Carnivorous plants have always fascinated me, from the “pet” Venus Fly Trap that I’d feed ground beef, to the pitcher plants I found growing around a woodland pond in New Hampshire. Things like this always make me regret my own mortality, because I’d love to see what kind of weird life evolves ten thousand years from now.
Great American Satan says
About the only thing that could make me get tired of being alive is suffering becoming too great. If that wasn’t inevitable, sign me up for a million years, babey! Just let me see a little of this stuff happen, I wanna know what’s next. Evolution is so interesting when it isn’t specifically killing us.
Meh. My understanding suggests ten thousand years is an eyeblink. The best you could hope for is something like one colour of hummingbird becoming slightly more prevalent than another, or something equally dull and practically imperceptible. To be interesting, I’d suggest you need at least ten million years. Then you’re talking.
For example: per Wikipedia, there’s really not much of interest to note about the Danian age – the five million years immediately post K-T extinction. You have to get into the Selandian before anything new of much note appears. Depends what you consider notable, I guess…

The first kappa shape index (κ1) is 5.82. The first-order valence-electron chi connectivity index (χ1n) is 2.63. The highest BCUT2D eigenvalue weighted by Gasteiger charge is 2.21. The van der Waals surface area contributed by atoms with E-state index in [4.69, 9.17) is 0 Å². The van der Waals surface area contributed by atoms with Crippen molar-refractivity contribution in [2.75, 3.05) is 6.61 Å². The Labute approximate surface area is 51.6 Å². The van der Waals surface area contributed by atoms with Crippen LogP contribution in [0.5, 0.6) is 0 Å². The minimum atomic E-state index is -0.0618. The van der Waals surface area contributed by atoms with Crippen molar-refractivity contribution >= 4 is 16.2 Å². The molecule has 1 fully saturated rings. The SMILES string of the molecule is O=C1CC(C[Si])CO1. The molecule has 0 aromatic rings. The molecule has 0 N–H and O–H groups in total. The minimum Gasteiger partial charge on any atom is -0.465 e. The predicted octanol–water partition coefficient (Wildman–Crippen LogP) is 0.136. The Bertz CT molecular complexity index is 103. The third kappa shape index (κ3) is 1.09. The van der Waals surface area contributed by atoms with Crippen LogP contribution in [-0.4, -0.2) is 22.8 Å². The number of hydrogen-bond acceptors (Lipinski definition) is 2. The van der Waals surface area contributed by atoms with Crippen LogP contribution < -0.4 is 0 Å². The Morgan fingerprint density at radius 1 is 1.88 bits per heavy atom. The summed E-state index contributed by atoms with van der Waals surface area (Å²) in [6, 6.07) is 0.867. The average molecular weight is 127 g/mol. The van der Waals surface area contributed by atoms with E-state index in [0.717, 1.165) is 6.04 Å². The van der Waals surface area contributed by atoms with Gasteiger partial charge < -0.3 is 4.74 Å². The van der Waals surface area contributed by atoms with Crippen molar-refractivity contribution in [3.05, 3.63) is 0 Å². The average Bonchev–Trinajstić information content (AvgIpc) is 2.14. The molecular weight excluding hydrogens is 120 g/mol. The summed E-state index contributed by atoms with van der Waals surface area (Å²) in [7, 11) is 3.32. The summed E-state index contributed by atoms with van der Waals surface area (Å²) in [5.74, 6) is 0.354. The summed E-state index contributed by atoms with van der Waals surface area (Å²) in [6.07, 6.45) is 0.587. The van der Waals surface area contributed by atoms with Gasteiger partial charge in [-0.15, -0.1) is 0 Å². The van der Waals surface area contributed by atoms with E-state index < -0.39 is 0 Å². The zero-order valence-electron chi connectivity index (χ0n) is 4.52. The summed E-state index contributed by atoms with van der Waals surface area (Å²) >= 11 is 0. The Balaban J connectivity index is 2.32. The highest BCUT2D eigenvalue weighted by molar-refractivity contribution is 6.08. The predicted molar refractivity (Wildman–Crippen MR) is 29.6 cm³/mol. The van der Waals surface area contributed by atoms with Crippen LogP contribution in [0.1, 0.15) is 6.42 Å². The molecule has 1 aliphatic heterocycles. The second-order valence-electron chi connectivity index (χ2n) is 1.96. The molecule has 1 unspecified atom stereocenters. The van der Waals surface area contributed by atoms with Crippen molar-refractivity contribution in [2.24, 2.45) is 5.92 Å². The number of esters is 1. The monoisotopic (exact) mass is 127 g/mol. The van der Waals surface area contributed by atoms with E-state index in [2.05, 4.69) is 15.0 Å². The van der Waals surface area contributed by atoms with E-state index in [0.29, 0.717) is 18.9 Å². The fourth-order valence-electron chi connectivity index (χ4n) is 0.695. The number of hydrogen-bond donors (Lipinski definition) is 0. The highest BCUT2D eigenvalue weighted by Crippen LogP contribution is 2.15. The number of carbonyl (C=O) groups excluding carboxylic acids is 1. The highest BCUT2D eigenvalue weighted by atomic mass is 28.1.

Me, I’d want to give it long enough for something like the evolution of the whale from something like Pakicetus to happen. Which is maybe not as long as you’d think, but still multiple millions.
Abe Drayton says
I mean sure – millions of years would be good too, but even in my immortality, I’m not that ambitious.
And there are an impressive number of changes that can happen in a few thousand years, especially with plants hybridizing and the like. That, and if I had that much time to see changes, I’d probably get to know the wildlife well enough to watch them happening.
Oh, and I’d almost certainly be trying to breed weird things into existence, just to see if I could.
If I knew I’d have millions of years, I might try to make a plant that could walk.
Alan G. Humphrey says
You can see real change in plants, and probably animals too, because of global warming. I have been hiking in the Rocky Mountains for decades and I have noticed that the spruce trees just above the older timberline have started to grow more upright and timber-like instead of squat and bushy. I remember specific low growing spruces at a particular rocky outcropping that now have a proper spruce tree growing from the top. Counting the branches show the changes started over twenty years ago. These are not genetic changes, but different genes responding to changed conditions.
Brian Drayton says
Yes, ecological time scales are usually shorter than evolutionary ones, though it depends on the organism, but ecology is where evolution is happening, so having a very long time to watch lets trends emerge– and if you take notes all along the way, you can trace big trends back to where they started.